I think Part 3 — my favorite part I admit, and the part which is, from what I can gather, often cited as the book’s weak section — is Bolaño’s mashing up what works in hard-boiled American fiction, cinematic as well as literary. There’s more of an elegiac, romantically bruised essence to it than the other parts. There’s a terror and upfront grandiosity to it all the more potent for it being endlessly elusive and never segueing out its perfectly drawn druggy jazz feel. It’s a kind of narcotized half-dream; when reading it on both occasions it lulled me into a sense of hypnotic discord. It deals with a man called Oscar Fate, except he isn’t; he’s called Quincy Williams, but this name, which he is referred to by, is assumed at the moment his waking dream begins. He sleeps on his mother’s dead couch and when he awakes, he’s shed a skin and his journey as Oscar Fate has begun. The dividing line is that clear and that abrupt. He’s deranged and off-kiltered, slightly, by grief, in a way that’s redolent of Amalfitano, perhaps, but Fate is a man of action — and I think this is where Bolaño has chosen to wield benevolent influence on this bloody, fetid landscape. He’s given it a certain kind of hero familiar from the novels of Chester Himes, David Goodis, James Ellroy, Raymond Chandler, etc. Maybe a hint of James Baldwin. It’s reminiscent of Philip K. Dick at times: strangeness is treated with equanimity. It’s the mid-section and it’s a pause of sorts, during which Bolaño plays with his concept of a certain kind of fiction by throwing a few shots of tequila down its neck and cutting loose a little. It slides into a kind of prose poetry on occasion, with an eye on more conventional literary thrills than any other 2666 section, and it’s a small, nauseated, bitter triumph before a seismic tragedy. It’s Bolaño saying: this victory of sorts, up against what’s ahead, what does it mean to you? And the answer for me was resounding: plenty.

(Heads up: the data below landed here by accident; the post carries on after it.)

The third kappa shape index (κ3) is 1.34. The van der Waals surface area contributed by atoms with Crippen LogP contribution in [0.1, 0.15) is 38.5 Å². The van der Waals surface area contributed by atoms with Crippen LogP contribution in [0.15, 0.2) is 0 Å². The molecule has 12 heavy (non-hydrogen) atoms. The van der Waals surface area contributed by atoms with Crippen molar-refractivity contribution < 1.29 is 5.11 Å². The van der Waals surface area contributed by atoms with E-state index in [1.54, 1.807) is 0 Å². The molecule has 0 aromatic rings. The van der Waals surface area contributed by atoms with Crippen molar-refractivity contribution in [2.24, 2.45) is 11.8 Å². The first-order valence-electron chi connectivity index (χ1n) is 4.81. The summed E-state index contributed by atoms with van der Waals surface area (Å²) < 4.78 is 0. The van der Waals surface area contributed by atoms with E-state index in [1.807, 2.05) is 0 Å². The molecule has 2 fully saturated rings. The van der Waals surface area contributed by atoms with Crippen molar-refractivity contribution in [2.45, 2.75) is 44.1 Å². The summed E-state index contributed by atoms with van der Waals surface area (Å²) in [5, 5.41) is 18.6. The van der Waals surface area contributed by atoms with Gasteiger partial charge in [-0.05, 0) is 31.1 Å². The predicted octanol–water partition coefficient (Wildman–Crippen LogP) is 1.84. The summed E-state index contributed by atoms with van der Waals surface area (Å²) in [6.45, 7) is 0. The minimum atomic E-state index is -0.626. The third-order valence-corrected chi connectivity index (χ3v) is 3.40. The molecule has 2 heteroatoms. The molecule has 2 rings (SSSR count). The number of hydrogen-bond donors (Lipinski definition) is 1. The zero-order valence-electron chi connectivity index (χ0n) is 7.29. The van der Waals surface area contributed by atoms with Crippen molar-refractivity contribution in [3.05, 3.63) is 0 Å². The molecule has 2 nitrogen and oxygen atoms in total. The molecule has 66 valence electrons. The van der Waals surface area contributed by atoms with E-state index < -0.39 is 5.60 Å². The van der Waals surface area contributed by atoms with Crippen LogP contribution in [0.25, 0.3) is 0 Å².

Fate is playing a role: he isn’t “Oscar Fate” for a start, and he takes his behavioral cues from outside himself, not inside as with Amalfitano. He is a black man; a man grieving; he’s an ad-hoc boxing journalist who spies an opportunity, and we’re not really, in the end, sure what that is. He adheres to something external, an idea of himself, and follows it. Is he lucky? Is he strengthened by his circumstances? Is he more acclimatized to the nature of men than Amalfitano?
It’s the most vivid section, from my point of view, as it’s cinematic in a slightly unhinged, portentous way, and throws a few curve-balls into the 2 a.m. mists of its queasy midst — it just doesn’t play it straight. When you think it’s about to, it shifts off . . . and yet, whatever happens, you’ve got that perfectly deployed sense of one-paced, inescapable nightmare. Here, I think, Bolaño shows his absolute mastery of voices: dazzling, funny, odd dialogue exchanges that evoke after-hours cop shows, bizarre lurches that he gets working and which become part of a weird nocturnal logic, a peculiar, frantic stupor, as though nothing is ever going to fall into step, anything is possible, and the spell is cast, the subject, you, anesthetized and ready for the operation and ordeal of Part 4, an ordeal worth undergoing but best after this primer.